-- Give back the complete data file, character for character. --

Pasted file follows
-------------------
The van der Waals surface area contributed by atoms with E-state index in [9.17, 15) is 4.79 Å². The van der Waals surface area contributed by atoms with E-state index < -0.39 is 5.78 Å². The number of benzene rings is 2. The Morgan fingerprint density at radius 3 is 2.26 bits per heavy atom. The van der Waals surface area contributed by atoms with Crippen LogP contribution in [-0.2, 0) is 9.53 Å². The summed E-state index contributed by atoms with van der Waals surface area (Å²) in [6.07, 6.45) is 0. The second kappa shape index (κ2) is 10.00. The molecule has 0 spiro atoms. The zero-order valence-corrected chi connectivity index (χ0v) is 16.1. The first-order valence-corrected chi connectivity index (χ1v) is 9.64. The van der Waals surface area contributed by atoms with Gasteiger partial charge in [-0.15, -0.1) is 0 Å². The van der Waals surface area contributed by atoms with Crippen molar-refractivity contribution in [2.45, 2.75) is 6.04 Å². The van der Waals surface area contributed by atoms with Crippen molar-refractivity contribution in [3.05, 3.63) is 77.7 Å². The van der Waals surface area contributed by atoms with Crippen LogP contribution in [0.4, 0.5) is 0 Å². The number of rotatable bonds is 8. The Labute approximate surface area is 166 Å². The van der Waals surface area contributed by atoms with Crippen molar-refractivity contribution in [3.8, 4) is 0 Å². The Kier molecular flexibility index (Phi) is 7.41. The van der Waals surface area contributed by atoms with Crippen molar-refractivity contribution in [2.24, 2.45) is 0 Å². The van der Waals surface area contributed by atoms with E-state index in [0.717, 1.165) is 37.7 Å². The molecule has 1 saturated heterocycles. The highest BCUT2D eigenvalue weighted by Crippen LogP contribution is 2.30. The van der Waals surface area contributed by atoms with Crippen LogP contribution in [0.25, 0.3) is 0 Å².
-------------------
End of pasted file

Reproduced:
The van der Waals surface area contributed by atoms with E-state index in [9.17, 15) is 4.79 Å². The van der Waals surface area contributed by atoms with E-state index < -0.39 is 5.78 Å². The number of benzene rings is 2. The Morgan fingerprint density at radius 3 is 2.26 bits per heavy atom. The van der Waals surface area contributed by atoms with Crippen LogP contribution in [-0.2, 0) is 9.53 Å². The summed E-state index contributed by atoms with van der Waals surface area (Å²) in [6.07, 6.45) is 0. The second kappa shape index (κ2) is 10.00. The molecule has 0 spiro atoms. The zero-order valence-corrected chi connectivity index (χ0v) is 16.1. The first-order valence-corrected chi connectivity index (χ1v) is 9.64. The van der Waals surface area contributed by atoms with Gasteiger partial charge in [-0.15, -0.1) is 0 Å². The van der Waals surface area contributed by atoms with Crippen molar-refractivity contribution in [2.45, 2.75) is 6.04 Å². The van der Waals surface area contributed by atoms with Crippen molar-refractivity contribution in [3.05, 3.63) is 77.7 Å². The van der Waals surface area contributed by atoms with Crippen LogP contribution in [0.4, 0.5) is 0 Å². The number of rotatable bonds is 8. The Labute approximate surface area is 166 Å². The van der Waals surface area contributed by atoms with Crippen molar-refractivity contribution in [3.8, 4) is 0 Å². The Kier molecular flexibility index (Phi) is 7.41. The van der Waals surface area contributed by atoms with Crippen molar-refractivity contribution in [2.24, 2.45) is 0 Å². The van der Waals surface area contributed by atoms with E-state index in [0.717, 1.165) is 37.7 Å². The molecule has 1 saturated heterocycles. The highest BCUT2D eigenvalue weighted by Crippen LogP contribution is 2.30. The van der Waals surface area contributed by atoms with Crippen LogP contribution in [0.25, 0.3) is 0 Å².